Berlin According to a media report, the purchase and maintenance of floating liquefied natural gas terminals will cost Germany at least three and a half billion euros more than planned. A total of around 6.56 billion euros in budget funds are currently planned, the “Spiegel” reported on Sunday, citing the Ministry of Economic Affairs. In the budget for 2022, 2.94 billion euros were estimated. The Budget Committee of the Bundestag has just approved additional money for the terminals.
The ministry is quoted as saying that in “extensive coordination with numerous stakeholders” “further costs have now been determined and initially forecast costs have been specified. This affects, for example, operating costs and costs for additional infrastructure measures on land. According to documents from the Budget Committee, two of the terminals had to be chartered for 15 years instead of the ten years originally planned. Germany has therefore negotiated the option of shortening the period to ten years, but must decide on this next year.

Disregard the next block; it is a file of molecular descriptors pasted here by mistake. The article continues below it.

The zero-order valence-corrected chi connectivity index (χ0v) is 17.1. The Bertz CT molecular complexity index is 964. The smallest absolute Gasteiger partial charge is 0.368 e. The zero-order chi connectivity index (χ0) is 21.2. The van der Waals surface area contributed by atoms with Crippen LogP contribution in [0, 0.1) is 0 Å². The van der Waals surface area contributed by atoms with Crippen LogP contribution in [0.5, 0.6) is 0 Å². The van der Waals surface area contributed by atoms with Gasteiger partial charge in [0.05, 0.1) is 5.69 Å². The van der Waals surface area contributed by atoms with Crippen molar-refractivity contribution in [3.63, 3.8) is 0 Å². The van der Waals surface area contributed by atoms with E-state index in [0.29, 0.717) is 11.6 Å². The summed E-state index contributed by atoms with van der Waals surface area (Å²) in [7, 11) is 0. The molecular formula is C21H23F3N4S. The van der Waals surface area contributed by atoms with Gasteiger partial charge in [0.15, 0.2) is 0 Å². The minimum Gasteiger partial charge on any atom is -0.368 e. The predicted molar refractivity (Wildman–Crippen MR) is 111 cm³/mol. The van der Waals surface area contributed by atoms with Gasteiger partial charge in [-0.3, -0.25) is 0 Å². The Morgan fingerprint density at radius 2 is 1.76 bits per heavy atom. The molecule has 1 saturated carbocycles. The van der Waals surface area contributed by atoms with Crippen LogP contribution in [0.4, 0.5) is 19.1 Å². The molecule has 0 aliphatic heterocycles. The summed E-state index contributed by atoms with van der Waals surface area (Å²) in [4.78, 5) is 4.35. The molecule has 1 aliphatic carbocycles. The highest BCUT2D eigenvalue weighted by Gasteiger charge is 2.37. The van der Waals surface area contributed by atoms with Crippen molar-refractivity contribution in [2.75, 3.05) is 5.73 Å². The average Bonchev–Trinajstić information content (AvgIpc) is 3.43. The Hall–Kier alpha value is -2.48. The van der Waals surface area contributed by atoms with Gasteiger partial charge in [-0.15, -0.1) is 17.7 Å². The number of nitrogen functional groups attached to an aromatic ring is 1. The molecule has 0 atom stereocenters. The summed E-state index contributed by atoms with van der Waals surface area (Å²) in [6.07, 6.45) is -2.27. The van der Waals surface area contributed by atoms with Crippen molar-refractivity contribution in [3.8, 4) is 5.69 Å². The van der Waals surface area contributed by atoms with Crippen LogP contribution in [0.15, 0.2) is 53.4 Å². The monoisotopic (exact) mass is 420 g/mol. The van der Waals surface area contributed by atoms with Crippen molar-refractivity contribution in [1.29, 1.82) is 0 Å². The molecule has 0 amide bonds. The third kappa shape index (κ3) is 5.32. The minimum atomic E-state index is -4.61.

“The traffic light coalition has made itself open to blackmail with the no alternative use of LNG gas and now has to pay billions more,” left-wing budget politician Victor Perli told the magazine. The Green budget politician Sven Christian Kindler said: “In the short term, the gas supply must be secured, but we must be careful not to create any fossil overcapacities for the future. We need more clarity in the budget committee about the costs and risks of the LNG projects.”
Federal Minister of Economics Robert Habeck had praised the construction of the first German terminal for liquefied natural gas (LNG) within 200 days as a central building block for energy security. “Germany can be fast and advance infrastructure projects with great determination if the federal and state governments and those involved in the project pull together,” he said on Tuesday when the floating terminal in Wilhelmshaven was completed. A second terminal is also scheduled to go into operation in Brunsbüttel at the turn of the year. According to the plans, another private terminal will also be ready in Lubmin.
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Since two more terminals are due to be completed in the following winter of 2023/2024, the five terminals could then cover around a third of German gas requirements based on consumption in 2021. However, about 50 percent had come from Russia via pipeline in recent years. The gap is to be filled primarily through gas savings of around 20 percent.
More: That’s how fast the construction of the LNG terminals in Germany is progressing